- HOW TO SET RACE SAG
- BASIC VALVING EXPLAINED
- SHOWA SEPARATE FUNCTION AIR CHAMBER TUNING
- MOTORCYCLE FRONT END TRAIL EXPLAINED
- HOW ENGINE TORQUE AFFECTS THE SUSPENSION
Suspension Tuners use 'Valving & Orifice' Adjustments to configure the Shaft VELOCITY Vs Damping FORCE Curve in a shock or Fork
A simple orifice “valve” generates a damping force which is progressive as shown in curve A. If a tuner chooses a small enough orifice to control low speed suspension movements, the suspension would become too stiff and spike the rider on high speed (square edge) bumps. So another circuit must be added.
Valves covering piston openings (orifices) generate damping forces as shown in curve B. The valves remain closed until increasing shaft speeds cause enough pressure at the valves to “blow-open” and flow. In a true Blow Off design, after initial opening, pressures rise slowly with increases in velocity as shown in curve B. These two types of “valving” complement each other since their damping characteristics are inverse. A good suspension tuner can achieve a typical overall damping curve like C.
Blow Off curve B can be further refined by adding additional valves behind the Blow Off valves. These additional valves can cause an upward curve to line B and thus further fine tune Total Curve C.
The final objective is enough low speed control for handling without creating harsh action in sharp or successive bumps.
Too Tech Racing
- It is actually a very creative design on paper.
- It does suffer from a lack of understanding by the general public
- It also suffers from the need to seal the various chambers with additional seals which unfortunately add stiction to fork action. Stiction is the worst feature a fork can have!
“Trail” is the distance at ground level between a vertical line intersecting the front axle and a line drawn from the headstock Center Line to the ground along the steering axis angle. Stable handling demands that the line through the headstock contacts the ground in front of the vertical line dropped from the wheel axle.
Note: Changing Tripple Clamp Offset changes the distance between the Steering Axis and the Steering Head Axis which changes the wheelbase, adds or subtracts weight from the front wheel, and changes the trail dimension.IT DOES NOT change the Front End Rake Angle !
CLASSICAL DEFINITION OF TRAIL AFFECTS
Trail affects front-end stability and the ease with which the bike steers. The longer the Trail distance, the more stable the bike is. This is because the farther behind the steering axis the wheel sits, the more likely the wheel will follow directly behind the steering axis and point forward – thus stability. The only ‘classical definition’ tradeoff to "large" Trail dimensions is that the steering requires more effort and more rotation of the handlebars to initiate a turn. Conversely, a shorter Trail distance creates lighter & quicker steering but less self straightening effect.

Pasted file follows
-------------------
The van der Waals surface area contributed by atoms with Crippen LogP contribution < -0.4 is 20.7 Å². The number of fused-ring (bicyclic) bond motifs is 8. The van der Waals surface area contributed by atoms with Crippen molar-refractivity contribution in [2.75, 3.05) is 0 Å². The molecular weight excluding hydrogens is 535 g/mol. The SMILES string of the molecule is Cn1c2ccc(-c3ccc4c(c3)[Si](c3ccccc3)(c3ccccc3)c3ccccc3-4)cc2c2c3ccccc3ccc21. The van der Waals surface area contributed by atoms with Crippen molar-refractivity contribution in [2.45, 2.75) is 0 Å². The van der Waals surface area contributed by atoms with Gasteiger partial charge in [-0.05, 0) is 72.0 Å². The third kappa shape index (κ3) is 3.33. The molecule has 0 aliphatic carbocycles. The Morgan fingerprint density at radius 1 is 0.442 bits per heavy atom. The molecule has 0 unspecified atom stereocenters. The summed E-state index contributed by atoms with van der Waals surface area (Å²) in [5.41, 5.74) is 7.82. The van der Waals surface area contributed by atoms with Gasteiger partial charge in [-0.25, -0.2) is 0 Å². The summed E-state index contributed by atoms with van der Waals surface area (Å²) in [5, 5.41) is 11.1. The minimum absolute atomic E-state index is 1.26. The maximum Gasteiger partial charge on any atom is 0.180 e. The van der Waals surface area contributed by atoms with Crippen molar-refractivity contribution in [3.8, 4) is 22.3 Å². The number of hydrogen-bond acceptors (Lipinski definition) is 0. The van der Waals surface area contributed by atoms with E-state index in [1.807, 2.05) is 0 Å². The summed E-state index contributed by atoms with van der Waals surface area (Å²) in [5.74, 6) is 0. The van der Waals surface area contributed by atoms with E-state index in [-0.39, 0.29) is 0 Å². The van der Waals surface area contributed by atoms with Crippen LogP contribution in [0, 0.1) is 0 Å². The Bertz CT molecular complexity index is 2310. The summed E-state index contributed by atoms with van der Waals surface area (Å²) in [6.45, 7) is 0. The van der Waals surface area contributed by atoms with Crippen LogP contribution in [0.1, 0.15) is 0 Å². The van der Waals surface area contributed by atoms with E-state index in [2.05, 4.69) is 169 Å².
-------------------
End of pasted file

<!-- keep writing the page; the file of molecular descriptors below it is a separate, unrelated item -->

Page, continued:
THE CLASSICAL DEFINITION MISSES THE INFLUENCE OF LEAN ANGLES AND BUMPS
I cannot find a description that includes how trail affects handling in the bumps and lean angles that we encounter off road or on MX tracks. The closest I came to someone insinuating another affect is below:
“A higher mechanical trail is known to make a bicycle easier to ride "no hands" and thus more subjectively stable, but skilled and alert riders may have more path control if the mechanical trail is lower”.
My explanation goes as follows:
We know that the tire contacts the ground directly behind where the steering axis intersects the ground. When the bike is upright, the tire is behind the steering axis and wants to stay behind (like a shopping cart). The weight of the bike is directed downward (vertical) and reacted by the ground which pushes directly upwards. This upward vertical force is directly in line (parallel) with the steering axis, so there is no turning force imparted to the forks. When hitting bumps with the bike straight up and down, the instantaneous load increase comes directly upwards through, and parallel with, the forks and does not create any turning moments.
HOWEVER, when we lean the bike over things change! Imagine the bike leaned over until the pegs almost touch the ground. The weight of the bike is still directed straight down at the tire contact patch, and the ground still pushes directly up at the same point. BUT this time the forks axis is not in line with the upwards force, but instead the upward force is ‘sideways’ (almost perpendicular) to the forks. Since this sideways force is behind the steering axis, it uses the Trail distance as a lever arm to rotate the forks around the steering axis. SO; the larger the trail dimension, the longer the lever arm available to create this “SELF STEERING” rotational force as the bike leans over. Now on a street bike driven on a flat road, this self-steering force is steady and predictably increases as the bike leans over further, so increased trail does not create a handling problem. Larger trail dimensions do require slightly more rider strength, but with no bumps the effects are calm and predictable.